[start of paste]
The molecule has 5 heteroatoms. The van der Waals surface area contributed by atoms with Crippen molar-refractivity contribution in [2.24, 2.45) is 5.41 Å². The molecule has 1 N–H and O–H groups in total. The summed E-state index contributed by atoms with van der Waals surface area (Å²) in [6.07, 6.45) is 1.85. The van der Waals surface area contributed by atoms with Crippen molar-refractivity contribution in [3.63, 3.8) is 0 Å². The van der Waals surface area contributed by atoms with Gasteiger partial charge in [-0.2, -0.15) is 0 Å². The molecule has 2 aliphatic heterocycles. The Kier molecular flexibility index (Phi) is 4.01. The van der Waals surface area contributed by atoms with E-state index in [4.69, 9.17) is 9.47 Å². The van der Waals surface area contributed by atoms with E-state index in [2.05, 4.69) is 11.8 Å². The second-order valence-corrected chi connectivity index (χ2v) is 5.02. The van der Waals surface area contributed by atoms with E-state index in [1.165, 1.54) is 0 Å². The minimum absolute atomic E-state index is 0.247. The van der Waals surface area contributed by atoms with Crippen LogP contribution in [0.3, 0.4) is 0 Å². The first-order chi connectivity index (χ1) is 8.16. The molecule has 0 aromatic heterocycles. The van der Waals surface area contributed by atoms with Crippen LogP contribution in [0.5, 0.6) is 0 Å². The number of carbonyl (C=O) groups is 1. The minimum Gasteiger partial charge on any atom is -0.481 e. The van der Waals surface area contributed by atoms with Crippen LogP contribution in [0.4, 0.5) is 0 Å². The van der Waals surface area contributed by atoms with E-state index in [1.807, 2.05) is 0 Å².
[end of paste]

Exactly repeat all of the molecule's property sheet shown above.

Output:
The molecule has 5 heteroatoms. The van der Waals surface area contributed by atoms with Crippen molar-refractivity contribution in [2.24, 2.45) is 5.41 Å². The molecule has 1 N–H and O–H groups in total. The summed E-state index contributed by atoms with van der Waals surface area (Å²) in [6.07, 6.45) is 1.85. The van der Waals surface area contributed by atoms with Crippen molar-refractivity contribution in [3.63, 3.8) is 0 Å². The van der Waals surface area contributed by atoms with Gasteiger partial charge in [-0.2, -0.15) is 0 Å². The molecule has 2 aliphatic heterocycles. The Kier molecular flexibility index (Phi) is 4.01. The van der Waals surface area contributed by atoms with E-state index in [4.69, 9.17) is 9.47 Å². The van der Waals surface area contributed by atoms with E-state index in [2.05, 4.69) is 11.8 Å². The second-order valence-corrected chi connectivity index (χ2v) is 5.02. The van der Waals surface area contributed by atoms with E-state index in [1.165, 1.54) is 0 Å². The minimum absolute atomic E-state index is 0.247. The van der Waals surface area contributed by atoms with Crippen LogP contribution in [0.3, 0.4) is 0 Å². The first-order chi connectivity index (χ1) is 8.16. The molecule has 0 aromatic heterocycles. The van der Waals surface area contributed by atoms with Crippen LogP contribution in [0.5, 0.6) is 0 Å². The number of carbonyl (C=O) groups is 1. The minimum Gasteiger partial charge on any atom is -0.481 e. The van der Waals surface area contributed by atoms with Crippen LogP contribution in [0.4, 0.5) is 0 Å². The van der Waals surface area contributed by atoms with E-state index in [1.807, 2.05) is 0 Å².